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Burgh Diaspora


Guerrilla Geographies of Artisanal Toast

• January 30, 2014 • 2:16 PM

San Francisco food trucks. (Photo: Ken Lund/Flickr)

How the affliction for hand-crafted confection gentrifies industrial space in the Bay Area.

For Pacific StandardJohn Gravois wrote the cultural anthropology of artisanal toast. I’m here to map the contemporary urban economic geography. How the affliction for hand-crafted confection gentrifies industrial space in the Bay Area:

While San Francisco’s industrial base has been slowly eroding for decades, the strong uptick in local food industry — everything from producers of boutique goods like coffee and chocolates to corporate caterers — is creating a strong demand for industrial space.

“They live in San Francisco and they want to be able to say they are a San Francisco entity,” said Golubchik. “The challenge is you can’t find food grade space in the city. Every space is 100 percent leased. When you have food-grade space the sky is the limit on rents.”

Rarely does one read a Matthew Yglesias going on about the rent being too damn high for industrial food space. But the impacts are just as far-reaching as techies bidding up the price in the draconian zoned residential areas. All kinds of activities are competing for city turf, which impacts the cost of toast and the wages for service workers.

Land scarcity breeds innovation. While San Francisco bullies buses, street food producers squat in London:

There are over 30 storage units in the yard and they all have their own tale to tell, each a tiny engine of industry, crucial to the running of one business or another. You could find a bicycle workshop or a ‘pound shop’ stockroom, but more than anything you’ll find the building blocks of London’s street food revolution. The movement has grown rapidly in recent years, and as central London has been blanketed in burger trucks and portable barbecue shacks, vendors have looked to establish footholds in less-traditional areas of the city. Few areas are less traditional than the Dalston container yard.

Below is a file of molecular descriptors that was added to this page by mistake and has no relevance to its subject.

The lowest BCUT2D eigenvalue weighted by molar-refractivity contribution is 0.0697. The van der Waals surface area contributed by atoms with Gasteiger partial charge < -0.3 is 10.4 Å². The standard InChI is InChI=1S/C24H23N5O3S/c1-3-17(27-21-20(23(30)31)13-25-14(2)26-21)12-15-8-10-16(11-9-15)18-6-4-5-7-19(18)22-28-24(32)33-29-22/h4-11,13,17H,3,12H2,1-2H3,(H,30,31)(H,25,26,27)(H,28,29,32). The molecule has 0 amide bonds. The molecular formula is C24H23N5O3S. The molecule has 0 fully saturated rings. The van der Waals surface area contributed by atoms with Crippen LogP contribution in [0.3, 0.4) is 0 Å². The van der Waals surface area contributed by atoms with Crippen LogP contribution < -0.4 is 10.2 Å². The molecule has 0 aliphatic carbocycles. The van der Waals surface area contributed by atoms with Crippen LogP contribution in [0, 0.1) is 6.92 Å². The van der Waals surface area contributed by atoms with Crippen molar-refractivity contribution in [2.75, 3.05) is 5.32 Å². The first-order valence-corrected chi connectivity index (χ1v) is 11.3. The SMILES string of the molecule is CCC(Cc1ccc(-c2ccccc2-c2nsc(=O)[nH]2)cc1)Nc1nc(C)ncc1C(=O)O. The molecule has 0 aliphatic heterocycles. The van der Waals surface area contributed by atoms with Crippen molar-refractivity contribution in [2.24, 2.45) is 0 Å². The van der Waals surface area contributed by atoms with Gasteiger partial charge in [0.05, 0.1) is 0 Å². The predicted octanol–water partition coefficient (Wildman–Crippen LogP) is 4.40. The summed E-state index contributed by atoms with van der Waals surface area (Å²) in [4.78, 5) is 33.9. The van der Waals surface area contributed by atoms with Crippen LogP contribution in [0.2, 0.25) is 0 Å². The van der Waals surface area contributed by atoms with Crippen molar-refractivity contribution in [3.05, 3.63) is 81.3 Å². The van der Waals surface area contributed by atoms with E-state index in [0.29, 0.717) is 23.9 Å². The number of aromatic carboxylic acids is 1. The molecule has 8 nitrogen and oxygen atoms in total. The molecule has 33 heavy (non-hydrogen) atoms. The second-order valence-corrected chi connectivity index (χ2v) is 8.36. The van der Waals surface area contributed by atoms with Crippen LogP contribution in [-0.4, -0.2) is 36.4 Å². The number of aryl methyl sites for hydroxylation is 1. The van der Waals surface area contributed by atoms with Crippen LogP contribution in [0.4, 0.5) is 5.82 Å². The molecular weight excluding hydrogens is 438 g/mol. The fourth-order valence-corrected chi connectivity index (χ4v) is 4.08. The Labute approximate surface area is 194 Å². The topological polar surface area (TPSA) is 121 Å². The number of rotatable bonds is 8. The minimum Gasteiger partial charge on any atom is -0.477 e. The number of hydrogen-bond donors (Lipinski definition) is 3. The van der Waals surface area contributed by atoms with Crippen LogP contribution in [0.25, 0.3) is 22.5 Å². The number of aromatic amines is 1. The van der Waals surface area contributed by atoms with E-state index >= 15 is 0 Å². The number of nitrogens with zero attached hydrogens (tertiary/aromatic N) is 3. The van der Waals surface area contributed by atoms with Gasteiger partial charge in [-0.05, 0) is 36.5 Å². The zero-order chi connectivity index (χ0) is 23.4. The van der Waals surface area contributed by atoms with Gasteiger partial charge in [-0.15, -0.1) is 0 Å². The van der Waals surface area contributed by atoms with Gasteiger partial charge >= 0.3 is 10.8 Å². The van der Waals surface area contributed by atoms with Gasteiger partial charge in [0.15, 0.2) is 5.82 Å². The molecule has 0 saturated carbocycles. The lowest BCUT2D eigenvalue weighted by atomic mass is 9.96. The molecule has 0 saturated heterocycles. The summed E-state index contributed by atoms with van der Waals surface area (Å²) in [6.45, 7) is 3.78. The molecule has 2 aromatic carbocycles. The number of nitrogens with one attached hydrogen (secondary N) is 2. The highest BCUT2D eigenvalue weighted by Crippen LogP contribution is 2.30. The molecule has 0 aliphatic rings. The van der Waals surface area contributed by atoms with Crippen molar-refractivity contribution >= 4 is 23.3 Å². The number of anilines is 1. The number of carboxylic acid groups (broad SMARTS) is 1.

I first came across the place during Street Feast, a roving party night of pork buns, tacos and good times. As a street cook myself, I’ve been on both sides of the party, stoking wood ovens, flipping burgers and packing salt beef into sandwiches, but have often been away from the bare bones of the business. I wanted to take a look behind these heavy steel doors to see how good food comes together in the most unlikely of places. My interest has only grown since discovering that Dalston is living on borrowed time: A planning application is in place for the existing structure to be replaced by an apartment block. This will comprise 79 homes, only 13 of which fall into the category of ‘affordable housing’.

These are the stories of the Dalston street-food vendors, before their steel boxes are replaced with polished glass.

Emphasis added. More housing will displace the livelihoods of many struggling to find enough work in an ever-more expensive global city. Don’t worry. Urbanists assure me the increase in residential supply will fix everything. Embrace density and all that.

Where an urbanite works and how much she makes is just as important (if not more so) as where she lives and the cost of rent. Both sides of the equation are competing for limited land. “When you have food-grade space the sky is the limit on rents.” Where’s the outrage about displaced employment? It is drowned out by the xenophobic rants of tenured residents who think only they have any rights to a neighborhood.

Jim Russell
Jim Russell is a geographer studying the relationship between migration and economic development.

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